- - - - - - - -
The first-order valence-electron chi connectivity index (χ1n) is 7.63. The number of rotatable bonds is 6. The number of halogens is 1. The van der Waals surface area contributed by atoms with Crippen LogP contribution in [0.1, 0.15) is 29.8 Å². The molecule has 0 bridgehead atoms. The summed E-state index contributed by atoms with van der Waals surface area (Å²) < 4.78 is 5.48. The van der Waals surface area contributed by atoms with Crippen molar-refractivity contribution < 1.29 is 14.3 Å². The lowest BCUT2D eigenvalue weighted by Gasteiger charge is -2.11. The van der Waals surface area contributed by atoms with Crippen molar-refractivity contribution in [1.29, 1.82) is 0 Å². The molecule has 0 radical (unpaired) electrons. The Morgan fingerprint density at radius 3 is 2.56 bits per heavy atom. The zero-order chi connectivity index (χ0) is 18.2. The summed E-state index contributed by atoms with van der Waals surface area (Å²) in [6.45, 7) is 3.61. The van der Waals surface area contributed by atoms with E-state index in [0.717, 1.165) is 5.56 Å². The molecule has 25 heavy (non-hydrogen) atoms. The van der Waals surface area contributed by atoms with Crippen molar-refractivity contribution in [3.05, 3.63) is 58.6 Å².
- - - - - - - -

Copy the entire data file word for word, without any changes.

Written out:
The first-order valence-electron chi connectivity index (χ1n) is 7.63. The number of rotatable bonds is 6. The number of halogens is 1. The van der Waals surface area contributed by atoms with Crippen LogP contribution in [0.1, 0.15) is 29.8 Å². The molecule has 0 bridgehead atoms. The summed E-state index contributed by atoms with van der Waals surface area (Å²) < 4.78 is 5.48. The van der Waals surface area contributed by atoms with Crippen molar-refractivity contribution < 1.29 is 14.3 Å². The lowest BCUT2D eigenvalue weighted by Gasteiger charge is -2.11. The van der Waals surface area contributed by atoms with Crippen molar-refractivity contribution in [1.29, 1.82) is 0 Å². The molecule has 0 radical (unpaired) electrons. The Morgan fingerprint density at radius 3 is 2.56 bits per heavy atom. The zero-order chi connectivity index (χ0) is 18.2. The summed E-state index contributed by atoms with van der Waals surface area (Å²) in [6.45, 7) is 3.61. The van der Waals surface area contributed by atoms with E-state index in [0.717, 1.165) is 5.56 Å². The molecule has 25 heavy (non-hydrogen) atoms. The van der Waals surface area contributed by atoms with Crippen molar-refractivity contribution in [3.05, 3.63) is 58.6 Å².